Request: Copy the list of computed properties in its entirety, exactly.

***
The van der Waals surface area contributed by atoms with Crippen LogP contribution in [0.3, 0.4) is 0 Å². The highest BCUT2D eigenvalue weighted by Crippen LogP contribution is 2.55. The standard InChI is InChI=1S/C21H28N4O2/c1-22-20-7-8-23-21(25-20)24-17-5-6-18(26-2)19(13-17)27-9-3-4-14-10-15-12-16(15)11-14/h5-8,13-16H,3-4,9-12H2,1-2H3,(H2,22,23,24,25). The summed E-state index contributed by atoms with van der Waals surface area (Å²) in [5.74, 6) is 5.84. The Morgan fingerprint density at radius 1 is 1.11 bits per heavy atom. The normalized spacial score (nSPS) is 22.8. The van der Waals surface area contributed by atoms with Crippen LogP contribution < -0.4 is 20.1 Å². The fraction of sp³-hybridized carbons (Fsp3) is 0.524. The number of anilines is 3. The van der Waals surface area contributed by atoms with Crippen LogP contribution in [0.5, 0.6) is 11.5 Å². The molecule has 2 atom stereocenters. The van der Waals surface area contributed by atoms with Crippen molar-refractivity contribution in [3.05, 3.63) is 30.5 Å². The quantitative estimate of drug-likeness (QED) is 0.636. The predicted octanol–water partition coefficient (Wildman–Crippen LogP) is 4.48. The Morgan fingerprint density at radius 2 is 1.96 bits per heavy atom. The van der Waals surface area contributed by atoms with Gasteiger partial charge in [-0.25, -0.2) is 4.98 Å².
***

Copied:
The van der Waals surface area contributed by atoms with Crippen LogP contribution in [0.3, 0.4) is 0 Å². The highest BCUT2D eigenvalue weighted by Crippen LogP contribution is 2.55. The standard InChI is InChI=1S/C21H28N4O2/c1-22-20-7-8-23-21(25-20)24-17-5-6-18(26-2)19(13-17)27-9-3-4-14-10-15-12-16(15)11-14/h5-8,13-16H,3-4,9-12H2,1-2H3,(H2,22,23,24,25). The summed E-state index contributed by atoms with van der Waals surface area (Å²) in [5.74, 6) is 5.84. The Morgan fingerprint density at radius 1 is 1.11 bits per heavy atom. The normalized spacial score (nSPS) is 22.8. The van der Waals surface area contributed by atoms with Crippen LogP contribution < -0.4 is 20.1 Å². The fraction of sp³-hybridized carbons (Fsp3) is 0.524. The number of anilines is 3. The van der Waals surface area contributed by atoms with Crippen LogP contribution in [0.5, 0.6) is 11.5 Å². The molecule has 2 atom stereocenters. The van der Waals surface area contributed by atoms with Crippen molar-refractivity contribution in [3.05, 3.63) is 30.5 Å². The quantitative estimate of drug-likeness (QED) is 0.636. The predicted octanol–water partition coefficient (Wildman–Crippen LogP) is 4.48. The Morgan fingerprint density at radius 2 is 1.96 bits per heavy atom. The van der Waals surface area contributed by atoms with Gasteiger partial charge in [-0.25, -0.2) is 4.98 Å².